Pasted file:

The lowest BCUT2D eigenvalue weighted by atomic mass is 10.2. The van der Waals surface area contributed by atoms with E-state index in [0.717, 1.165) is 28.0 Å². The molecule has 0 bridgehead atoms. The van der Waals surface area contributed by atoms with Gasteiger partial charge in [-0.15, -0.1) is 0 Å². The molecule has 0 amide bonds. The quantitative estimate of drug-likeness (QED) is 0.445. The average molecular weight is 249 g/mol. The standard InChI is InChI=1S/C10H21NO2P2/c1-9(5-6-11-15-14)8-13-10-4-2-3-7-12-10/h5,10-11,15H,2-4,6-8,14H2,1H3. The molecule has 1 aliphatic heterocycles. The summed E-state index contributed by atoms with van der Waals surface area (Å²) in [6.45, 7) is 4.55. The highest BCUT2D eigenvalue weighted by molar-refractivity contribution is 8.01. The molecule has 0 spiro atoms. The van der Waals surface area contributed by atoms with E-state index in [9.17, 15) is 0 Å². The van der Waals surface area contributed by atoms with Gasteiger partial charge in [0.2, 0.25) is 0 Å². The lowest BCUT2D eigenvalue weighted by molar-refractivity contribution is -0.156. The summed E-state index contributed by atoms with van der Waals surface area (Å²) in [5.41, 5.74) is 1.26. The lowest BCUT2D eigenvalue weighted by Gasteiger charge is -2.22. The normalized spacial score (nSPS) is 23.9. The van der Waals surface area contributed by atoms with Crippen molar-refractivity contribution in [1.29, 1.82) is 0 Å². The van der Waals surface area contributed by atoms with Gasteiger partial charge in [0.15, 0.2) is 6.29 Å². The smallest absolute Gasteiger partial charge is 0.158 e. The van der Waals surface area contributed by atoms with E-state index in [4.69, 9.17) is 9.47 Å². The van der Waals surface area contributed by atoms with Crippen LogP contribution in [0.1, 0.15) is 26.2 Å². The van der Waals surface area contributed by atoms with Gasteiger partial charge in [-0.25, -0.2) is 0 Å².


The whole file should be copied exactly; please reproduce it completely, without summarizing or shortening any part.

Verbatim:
The lowest BCUT2D eigenvalue weighted by atomic mass is 10.2. The van der Waals surface area contributed by atoms with E-state index in [0.717, 1.165) is 28.0 Å². The molecule has 0 bridgehead atoms. The van der Waals surface area contributed by atoms with Gasteiger partial charge in [-0.15, -0.1) is 0 Å². The molecule has 0 amide bonds. The quantitative estimate of drug-likeness (QED) is 0.445. The average molecular weight is 249 g/mol. The standard InChI is InChI=1S/C10H21NO2P2/c1-9(5-6-11-15-14)8-13-10-4-2-3-7-12-10/h5,10-11,15H,2-4,6-8,14H2,1H3. The molecule has 1 aliphatic heterocycles. The summed E-state index contributed by atoms with van der Waals surface area (Å²) in [6.45, 7) is 4.55. The highest BCUT2D eigenvalue weighted by molar-refractivity contribution is 8.01. The molecule has 0 spiro atoms. The van der Waals surface area contributed by atoms with E-state index in [9.17, 15) is 0 Å². The van der Waals surface area contributed by atoms with Gasteiger partial charge in [0.2, 0.25) is 0 Å². The lowest BCUT2D eigenvalue weighted by molar-refractivity contribution is -0.156. The summed E-state index contributed by atoms with van der Waals surface area (Å²) in [5.41, 5.74) is 1.26. The lowest BCUT2D eigenvalue weighted by Gasteiger charge is -2.22. The normalized spacial score (nSPS) is 23.9. The van der Waals surface area contributed by atoms with Crippen molar-refractivity contribution in [1.29, 1.82) is 0 Å². The van der Waals surface area contributed by atoms with Gasteiger partial charge in [0.15, 0.2) is 6.29 Å². The smallest absolute Gasteiger partial charge is 0.158 e. The van der Waals surface area contributed by atoms with E-state index in [4.69, 9.17) is 9.47 Å². The van der Waals surface area contributed by atoms with Crippen LogP contribution in [0.1, 0.15) is 26.2 Å². The van der Waals surface area contributed by atoms with Gasteiger partial charge in [-0.25, -0.2) is 0 Å².